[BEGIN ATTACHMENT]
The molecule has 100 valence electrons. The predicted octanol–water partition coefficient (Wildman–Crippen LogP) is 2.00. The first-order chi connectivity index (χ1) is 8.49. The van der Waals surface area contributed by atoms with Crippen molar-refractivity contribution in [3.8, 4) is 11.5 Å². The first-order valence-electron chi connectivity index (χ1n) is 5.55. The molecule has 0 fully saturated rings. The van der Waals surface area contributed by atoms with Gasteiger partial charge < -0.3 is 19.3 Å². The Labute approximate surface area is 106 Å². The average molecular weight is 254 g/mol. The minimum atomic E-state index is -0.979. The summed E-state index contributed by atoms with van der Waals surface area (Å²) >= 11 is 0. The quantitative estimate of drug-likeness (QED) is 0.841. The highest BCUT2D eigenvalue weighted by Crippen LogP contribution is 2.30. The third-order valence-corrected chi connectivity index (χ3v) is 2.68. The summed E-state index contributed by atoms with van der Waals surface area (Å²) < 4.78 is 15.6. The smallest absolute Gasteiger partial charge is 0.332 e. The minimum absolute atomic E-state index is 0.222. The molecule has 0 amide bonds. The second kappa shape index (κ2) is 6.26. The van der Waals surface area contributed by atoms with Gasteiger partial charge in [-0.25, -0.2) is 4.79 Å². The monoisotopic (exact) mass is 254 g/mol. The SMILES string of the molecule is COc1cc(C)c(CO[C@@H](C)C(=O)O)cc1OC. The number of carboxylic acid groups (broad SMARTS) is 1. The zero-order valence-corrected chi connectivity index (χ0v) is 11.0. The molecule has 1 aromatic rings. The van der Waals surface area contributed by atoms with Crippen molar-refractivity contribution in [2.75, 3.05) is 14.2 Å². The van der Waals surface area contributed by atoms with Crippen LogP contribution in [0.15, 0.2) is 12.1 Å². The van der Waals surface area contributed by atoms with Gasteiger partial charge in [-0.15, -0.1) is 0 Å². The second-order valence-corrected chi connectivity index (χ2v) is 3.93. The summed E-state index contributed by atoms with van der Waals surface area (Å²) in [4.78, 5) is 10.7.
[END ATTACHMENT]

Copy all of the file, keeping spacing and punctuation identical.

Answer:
The molecule has 100 valence electrons. The predicted octanol–water partition coefficient (Wildman–Crippen LogP) is 2.00. The first-order chi connectivity index (χ1) is 8.49. The van der Waals surface area contributed by atoms with Crippen molar-refractivity contribution in [3.8, 4) is 11.5 Å². The first-order valence-electron chi connectivity index (χ1n) is 5.55. The molecule has 0 fully saturated rings. The van der Waals surface area contributed by atoms with Gasteiger partial charge < -0.3 is 19.3 Å². The Labute approximate surface area is 106 Å². The average molecular weight is 254 g/mol. The minimum atomic E-state index is -0.979. The summed E-state index contributed by atoms with van der Waals surface area (Å²) >= 11 is 0. The quantitative estimate of drug-likeness (QED) is 0.841. The highest BCUT2D eigenvalue weighted by Crippen LogP contribution is 2.30. The third-order valence-corrected chi connectivity index (χ3v) is 2.68. The summed E-state index contributed by atoms with van der Waals surface area (Å²) < 4.78 is 15.6. The smallest absolute Gasteiger partial charge is 0.332 e. The minimum absolute atomic E-state index is 0.222. The molecule has 0 amide bonds. The second kappa shape index (κ2) is 6.26. The van der Waals surface area contributed by atoms with Gasteiger partial charge in [-0.25, -0.2) is 4.79 Å². The monoisotopic (exact) mass is 254 g/mol. The SMILES string of the molecule is COc1cc(C)c(CO[C@@H](C)C(=O)O)cc1OC. The number of carboxylic acid groups (broad SMARTS) is 1. The zero-order valence-corrected chi connectivity index (χ0v) is 11.0. The molecule has 1 aromatic rings. The van der Waals surface area contributed by atoms with Crippen molar-refractivity contribution in [2.75, 3.05) is 14.2 Å². The van der Waals surface area contributed by atoms with Crippen LogP contribution in [0.15, 0.2) is 12.1 Å². The van der Waals surface area contributed by atoms with Gasteiger partial charge in [-0.15, -0.1) is 0 Å². The second-order valence-corrected chi connectivity index (χ2v) is 3.93. The summed E-state index contributed by atoms with van der Waals surface area (Å²) in [4.78, 5) is 10.7.